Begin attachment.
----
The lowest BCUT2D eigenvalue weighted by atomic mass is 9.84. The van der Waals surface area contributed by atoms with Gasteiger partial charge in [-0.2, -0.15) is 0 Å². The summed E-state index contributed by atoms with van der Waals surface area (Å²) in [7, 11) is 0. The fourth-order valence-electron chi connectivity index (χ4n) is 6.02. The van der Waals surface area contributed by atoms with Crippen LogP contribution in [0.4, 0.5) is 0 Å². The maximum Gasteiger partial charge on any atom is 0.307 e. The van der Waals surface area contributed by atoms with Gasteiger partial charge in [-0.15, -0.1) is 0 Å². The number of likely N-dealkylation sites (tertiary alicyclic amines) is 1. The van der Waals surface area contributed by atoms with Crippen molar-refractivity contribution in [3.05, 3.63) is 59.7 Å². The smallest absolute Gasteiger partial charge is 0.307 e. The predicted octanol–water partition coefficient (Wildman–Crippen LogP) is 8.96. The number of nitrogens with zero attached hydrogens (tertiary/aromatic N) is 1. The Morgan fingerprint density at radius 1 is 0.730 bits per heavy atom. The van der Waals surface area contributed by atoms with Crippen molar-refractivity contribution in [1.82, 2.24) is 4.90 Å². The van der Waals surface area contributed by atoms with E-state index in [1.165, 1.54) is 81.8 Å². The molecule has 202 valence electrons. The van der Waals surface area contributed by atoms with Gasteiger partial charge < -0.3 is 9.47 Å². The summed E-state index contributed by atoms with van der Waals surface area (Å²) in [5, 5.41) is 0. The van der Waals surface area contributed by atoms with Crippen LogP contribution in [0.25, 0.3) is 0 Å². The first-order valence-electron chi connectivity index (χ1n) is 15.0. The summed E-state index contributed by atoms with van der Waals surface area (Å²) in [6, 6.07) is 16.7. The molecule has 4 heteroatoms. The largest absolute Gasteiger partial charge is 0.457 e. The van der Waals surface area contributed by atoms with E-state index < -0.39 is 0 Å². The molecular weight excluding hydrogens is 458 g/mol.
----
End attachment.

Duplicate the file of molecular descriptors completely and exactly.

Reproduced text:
The lowest BCUT2D eigenvalue weighted by atomic mass is 9.84. The van der Waals surface area contributed by atoms with Gasteiger partial charge in [-0.2, -0.15) is 0 Å². The summed E-state index contributed by atoms with van der Waals surface area (Å²) in [7, 11) is 0. The fourth-order valence-electron chi connectivity index (χ4n) is 6.02. The van der Waals surface area contributed by atoms with Crippen LogP contribution in [0.4, 0.5) is 0 Å². The maximum Gasteiger partial charge on any atom is 0.307 e. The van der Waals surface area contributed by atoms with Gasteiger partial charge in [-0.15, -0.1) is 0 Å². The number of likely N-dealkylation sites (tertiary alicyclic amines) is 1. The van der Waals surface area contributed by atoms with Crippen molar-refractivity contribution in [3.05, 3.63) is 59.7 Å². The smallest absolute Gasteiger partial charge is 0.307 e. The predicted octanol–water partition coefficient (Wildman–Crippen LogP) is 8.96. The number of nitrogens with zero attached hydrogens (tertiary/aromatic N) is 1. The Morgan fingerprint density at radius 1 is 0.730 bits per heavy atom. The van der Waals surface area contributed by atoms with Crippen molar-refractivity contribution in [1.82, 2.24) is 4.90 Å². The van der Waals surface area contributed by atoms with E-state index in [1.165, 1.54) is 81.8 Å². The molecule has 202 valence electrons. The van der Waals surface area contributed by atoms with Gasteiger partial charge < -0.3 is 9.47 Å². The summed E-state index contributed by atoms with van der Waals surface area (Å²) in [5, 5.41) is 0. The van der Waals surface area contributed by atoms with Crippen LogP contribution in [0.25, 0.3) is 0 Å². The first-order valence-electron chi connectivity index (χ1n) is 15.0. The summed E-state index contributed by atoms with van der Waals surface area (Å²) in [6, 6.07) is 16.7. The molecule has 4 heteroatoms. The largest absolute Gasteiger partial charge is 0.457 e. The van der Waals surface area contributed by atoms with E-state index < -0.39 is 0 Å². The molecular weight excluding hydrogens is 458 g/mol.